For the past three years, our cat, Hercules, has climbed the Christmas tree.
He knows he’s not supposed to be up there, but the branches are understandably irresistible—as is the photo op.
But this year, he crossed a boundary. He broke two beloved ornaments.
He also knocked the ornament from my first Christmas off its place of honor near the top of the tree. I cried, thinking it was lost for good, but I found it stuck between some branches halfway down.
“Why do we even have a tree?!” I said through tears. “What’s the point of even having it if he’s just going to ruin it?! Part of me just wants to take it down right now!”
Of course, I didn’t really want to take down the tree. My husband, knowing this, wisely listened, hugged me, and assured me that everything was going to be OK.
Once the wave of anger had passed, I felt a sense of determination. I would find a way to keep that cat out of the tree.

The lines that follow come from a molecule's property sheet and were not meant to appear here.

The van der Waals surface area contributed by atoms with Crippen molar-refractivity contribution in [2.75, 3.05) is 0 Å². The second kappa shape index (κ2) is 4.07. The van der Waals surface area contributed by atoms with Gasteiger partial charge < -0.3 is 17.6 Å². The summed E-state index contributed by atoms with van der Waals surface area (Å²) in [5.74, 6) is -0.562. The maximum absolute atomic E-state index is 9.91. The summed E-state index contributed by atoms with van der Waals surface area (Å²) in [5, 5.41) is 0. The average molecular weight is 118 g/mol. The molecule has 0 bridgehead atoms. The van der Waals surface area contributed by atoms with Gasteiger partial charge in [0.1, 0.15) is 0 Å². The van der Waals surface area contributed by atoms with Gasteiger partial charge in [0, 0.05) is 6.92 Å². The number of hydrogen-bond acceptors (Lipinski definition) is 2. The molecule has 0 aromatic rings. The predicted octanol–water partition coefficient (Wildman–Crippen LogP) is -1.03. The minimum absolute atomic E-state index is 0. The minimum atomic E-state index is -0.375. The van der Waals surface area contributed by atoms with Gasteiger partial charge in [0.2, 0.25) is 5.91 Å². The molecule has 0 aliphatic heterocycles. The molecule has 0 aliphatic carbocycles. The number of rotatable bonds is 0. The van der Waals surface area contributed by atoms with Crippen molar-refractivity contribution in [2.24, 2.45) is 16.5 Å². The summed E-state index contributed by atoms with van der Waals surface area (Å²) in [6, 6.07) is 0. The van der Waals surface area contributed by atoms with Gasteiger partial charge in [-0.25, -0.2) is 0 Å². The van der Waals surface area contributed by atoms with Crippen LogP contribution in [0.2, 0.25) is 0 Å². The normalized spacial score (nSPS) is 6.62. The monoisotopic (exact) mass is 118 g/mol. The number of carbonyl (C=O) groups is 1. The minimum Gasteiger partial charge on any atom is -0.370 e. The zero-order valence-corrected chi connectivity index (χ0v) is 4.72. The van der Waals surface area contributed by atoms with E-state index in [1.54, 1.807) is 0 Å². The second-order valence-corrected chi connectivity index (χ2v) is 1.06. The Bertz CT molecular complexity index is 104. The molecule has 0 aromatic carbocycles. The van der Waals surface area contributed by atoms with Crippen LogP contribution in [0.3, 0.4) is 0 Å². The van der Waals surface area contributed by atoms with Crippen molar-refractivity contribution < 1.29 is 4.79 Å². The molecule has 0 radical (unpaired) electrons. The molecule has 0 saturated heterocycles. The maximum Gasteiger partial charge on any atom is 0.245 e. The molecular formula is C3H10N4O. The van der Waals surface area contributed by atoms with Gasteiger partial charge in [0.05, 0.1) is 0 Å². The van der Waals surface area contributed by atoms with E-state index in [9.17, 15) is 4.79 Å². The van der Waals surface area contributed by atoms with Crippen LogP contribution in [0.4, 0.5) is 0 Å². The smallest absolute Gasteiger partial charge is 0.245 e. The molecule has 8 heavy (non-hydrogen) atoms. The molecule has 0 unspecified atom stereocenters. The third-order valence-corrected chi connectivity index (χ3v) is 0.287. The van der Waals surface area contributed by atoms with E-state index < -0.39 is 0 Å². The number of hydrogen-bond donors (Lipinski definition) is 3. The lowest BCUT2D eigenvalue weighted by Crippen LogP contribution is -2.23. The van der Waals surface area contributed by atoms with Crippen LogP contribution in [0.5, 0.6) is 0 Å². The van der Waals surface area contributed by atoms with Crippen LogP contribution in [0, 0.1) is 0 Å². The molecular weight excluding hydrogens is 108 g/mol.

I came across an article about using orange peels to keep cats out of the garden. That gave me an idea: What if I hung bits of orange peel around the tree?
It worked like a Hallmark Christmas miracle.
Here’s what I used:
- A Halo (That’s the type of orange I happened to have in the fridge.)
- A cheese grater, for zesting (I don’t have a zester.)
- A knife and cutting board
- Some pretty little sheer sachet bags from the dollar store (I had them on-hand from something else.)
I grated the Halo. It doesn’t sound as glamorous as “I zested the orange,” but that’s life—it’s not always glamorous!
Then, I peeled the Halo and cut the peel into small pieces. I also enjoyed a snack!
I put a few pieces of peel and a little bit of zest in each bag.
Finally, I hung them on the tree in inconspicuous places.
As an extra measure, I put some lemon juice and water in a spray bottle and misted the tree and the tree skirt, taking care to avoid the plugs that connect the lights.
The next morning, the tree was just as I left it—not a single branch was bent.
I was going to experiment and see how long the citrus scent would be effective, but after 36 hours, I decided not to chance it. I replaced the dried-up peels with fresh ones and misted the tree again.
Peace has been restored; Hercules is once again in my good graces. My ornaments are safe. And it looks like I’ll be eating a lot of oranges in the next several days.